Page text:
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The story of mothers in six countries
Single parents: A tale of money and some wild nights out
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Coping alone


 - Coping alone
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Agata is a translator and editor in Warsaw, Poland and now also the mother of three month old Nina.

Agata brings up her daughter alone - a situation she never would have imagined for herself.  The child's father lives abroad.

Even though her occupation allows her to work from home, she finds it hard to organize her time.

"After 15 weeks, I can say that my child as little as she may be, can't be predicted. Take breast-feeding: Even if she is supposed to feed every three hours, she's is able to surprise me and change the whole schedule. A child is not a machine."

In Austria, Marlene gave birth by herself. The father and her had split up while she was pregnant.

"The first couple of months after delivery were a nightmare. I was still in lots of pain from giving birth and my daughter wouldn't sleep more than two hours.

"I was exhausted and worn out and thought nobody cared how I felt. That was when I would have really needed a daddy.  A couple of weeks ago, my little girl learned how to walk and I had nobody to share this moment with.

"I wouldn't want to share the responsibility"

As their children get older, single mothers find their own creative yet well-structured way of coping with parenting alone.

Recent studies show that single mothers have a much broader social network they count on and spend time with than other mothers.

Many of our single parent readers said the couldn't imagine having to share the responsibility of their children with someone else.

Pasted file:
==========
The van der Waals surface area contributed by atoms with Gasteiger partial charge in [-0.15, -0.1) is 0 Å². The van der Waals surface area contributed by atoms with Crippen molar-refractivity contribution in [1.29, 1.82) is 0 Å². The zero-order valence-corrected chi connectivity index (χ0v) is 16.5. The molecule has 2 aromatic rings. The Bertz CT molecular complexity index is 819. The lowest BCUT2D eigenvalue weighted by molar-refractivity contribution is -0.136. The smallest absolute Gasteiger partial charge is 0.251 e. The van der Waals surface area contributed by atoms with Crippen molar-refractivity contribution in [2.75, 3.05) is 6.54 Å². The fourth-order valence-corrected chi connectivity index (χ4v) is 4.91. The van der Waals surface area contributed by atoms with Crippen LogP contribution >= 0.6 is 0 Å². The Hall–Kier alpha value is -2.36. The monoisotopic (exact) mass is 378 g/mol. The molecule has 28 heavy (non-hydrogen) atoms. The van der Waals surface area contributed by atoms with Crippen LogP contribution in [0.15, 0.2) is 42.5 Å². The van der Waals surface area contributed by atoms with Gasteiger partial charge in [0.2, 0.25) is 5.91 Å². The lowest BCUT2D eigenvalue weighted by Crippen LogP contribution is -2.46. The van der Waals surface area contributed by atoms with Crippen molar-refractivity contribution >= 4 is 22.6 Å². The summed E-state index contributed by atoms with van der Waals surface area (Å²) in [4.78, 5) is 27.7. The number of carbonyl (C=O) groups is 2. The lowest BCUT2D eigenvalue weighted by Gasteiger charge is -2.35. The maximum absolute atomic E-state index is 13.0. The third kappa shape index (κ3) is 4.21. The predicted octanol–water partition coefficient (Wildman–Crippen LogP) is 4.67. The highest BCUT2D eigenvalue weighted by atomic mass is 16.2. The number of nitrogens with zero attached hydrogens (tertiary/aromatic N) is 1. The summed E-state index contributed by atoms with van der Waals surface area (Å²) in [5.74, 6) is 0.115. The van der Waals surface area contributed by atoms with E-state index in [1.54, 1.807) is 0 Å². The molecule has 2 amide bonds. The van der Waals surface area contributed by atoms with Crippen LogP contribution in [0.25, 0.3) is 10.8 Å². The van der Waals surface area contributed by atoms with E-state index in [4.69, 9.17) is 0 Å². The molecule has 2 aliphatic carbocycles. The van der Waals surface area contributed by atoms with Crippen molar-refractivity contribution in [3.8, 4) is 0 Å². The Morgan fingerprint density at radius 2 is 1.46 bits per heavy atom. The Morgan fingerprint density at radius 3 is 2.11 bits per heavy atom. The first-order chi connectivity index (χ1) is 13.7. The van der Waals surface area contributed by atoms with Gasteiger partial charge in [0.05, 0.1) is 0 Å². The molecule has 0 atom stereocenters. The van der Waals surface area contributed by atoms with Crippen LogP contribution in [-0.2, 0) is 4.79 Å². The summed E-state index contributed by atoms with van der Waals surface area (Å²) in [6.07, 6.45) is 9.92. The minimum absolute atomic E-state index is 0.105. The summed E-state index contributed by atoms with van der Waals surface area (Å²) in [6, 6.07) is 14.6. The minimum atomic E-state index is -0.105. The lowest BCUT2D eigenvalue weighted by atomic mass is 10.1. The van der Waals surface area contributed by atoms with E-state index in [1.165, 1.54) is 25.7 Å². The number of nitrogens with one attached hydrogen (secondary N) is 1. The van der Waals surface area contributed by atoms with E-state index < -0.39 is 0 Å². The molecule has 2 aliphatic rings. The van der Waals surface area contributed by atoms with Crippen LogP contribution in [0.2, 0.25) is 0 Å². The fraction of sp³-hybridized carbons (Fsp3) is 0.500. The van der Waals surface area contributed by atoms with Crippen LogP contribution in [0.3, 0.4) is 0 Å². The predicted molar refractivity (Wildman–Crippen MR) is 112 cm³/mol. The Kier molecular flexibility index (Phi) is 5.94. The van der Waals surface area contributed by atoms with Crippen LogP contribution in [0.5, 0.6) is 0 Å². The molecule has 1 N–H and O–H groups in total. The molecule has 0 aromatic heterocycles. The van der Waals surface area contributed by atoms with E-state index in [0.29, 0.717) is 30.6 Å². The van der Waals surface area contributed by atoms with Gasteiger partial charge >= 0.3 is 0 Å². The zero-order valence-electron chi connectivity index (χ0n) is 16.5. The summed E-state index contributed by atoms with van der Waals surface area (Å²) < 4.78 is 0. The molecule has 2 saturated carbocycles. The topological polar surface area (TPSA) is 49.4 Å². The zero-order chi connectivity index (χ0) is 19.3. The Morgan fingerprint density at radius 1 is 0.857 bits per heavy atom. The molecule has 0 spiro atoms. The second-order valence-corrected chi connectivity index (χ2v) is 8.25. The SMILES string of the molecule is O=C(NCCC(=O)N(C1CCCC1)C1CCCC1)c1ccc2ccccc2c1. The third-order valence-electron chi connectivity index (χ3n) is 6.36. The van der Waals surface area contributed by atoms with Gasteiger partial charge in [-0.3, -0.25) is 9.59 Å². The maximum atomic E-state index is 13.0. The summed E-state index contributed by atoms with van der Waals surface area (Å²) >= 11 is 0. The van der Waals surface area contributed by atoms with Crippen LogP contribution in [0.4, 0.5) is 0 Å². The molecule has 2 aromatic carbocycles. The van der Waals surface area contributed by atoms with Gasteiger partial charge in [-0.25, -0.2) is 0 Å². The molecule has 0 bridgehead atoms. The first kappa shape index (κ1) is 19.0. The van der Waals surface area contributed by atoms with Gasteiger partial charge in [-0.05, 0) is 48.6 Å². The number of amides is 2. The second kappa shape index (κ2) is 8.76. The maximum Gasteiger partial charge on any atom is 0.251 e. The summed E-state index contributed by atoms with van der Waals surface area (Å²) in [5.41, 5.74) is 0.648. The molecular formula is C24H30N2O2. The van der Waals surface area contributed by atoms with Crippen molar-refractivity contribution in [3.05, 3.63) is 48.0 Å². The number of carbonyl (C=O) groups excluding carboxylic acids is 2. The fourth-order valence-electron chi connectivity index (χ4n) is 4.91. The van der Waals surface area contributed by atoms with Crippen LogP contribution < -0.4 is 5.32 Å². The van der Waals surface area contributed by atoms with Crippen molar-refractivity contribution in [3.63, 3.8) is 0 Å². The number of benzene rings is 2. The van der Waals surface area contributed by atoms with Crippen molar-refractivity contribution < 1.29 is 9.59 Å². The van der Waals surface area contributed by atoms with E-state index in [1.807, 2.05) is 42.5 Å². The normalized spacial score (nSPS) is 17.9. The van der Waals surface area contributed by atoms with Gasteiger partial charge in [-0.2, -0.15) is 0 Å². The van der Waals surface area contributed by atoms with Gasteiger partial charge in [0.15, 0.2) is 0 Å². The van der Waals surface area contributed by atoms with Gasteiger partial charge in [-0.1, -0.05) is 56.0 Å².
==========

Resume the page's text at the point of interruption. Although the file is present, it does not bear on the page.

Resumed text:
"I'm quite happy to decide on my own what I think is best for my child. I wouldn't want to discuss it with another person. Like that, I have all the responsibility but I also have all the say
.", Nyara from Alicante, Spain explains.

Finding the rhythm for your little family

For Jaqueline everything is about being well organized. The twelve hours of her day in Berlin, Germany are structured to the minute: Getting her two children (4 and 5) to school, going to work, picking the children up from school, getting the evening meal, homework, bedtime.

In between, she has time to shop for groceries, get a present for the birthday party of her daughter's friend, help her children with homework and make it to the appointment with the math’s teacher.

The only thing she doesn't have time for is herself. If something unexpected goes wrong, like when one of her two children gets sick., everything comes crashing down.

"On good days, I feel, we are managing well. I feel that we don't need anybody else. Hey, we can do it! But on bad days, I feel lonely. I come home from 9 hours of work and my purse is empty and I think: what can I offer my children? I mean really offer them?"

5,000 kilometers from Jaqueline in France, Marianne feels the same way. "You don't have the right and moreover the time to crack.", the Parisian says.

"You don't even have two minutes to stop and think about your situation and think about how difficult it is."

"That's why you don't crack, you go on..."


Shila Meyer Behjat
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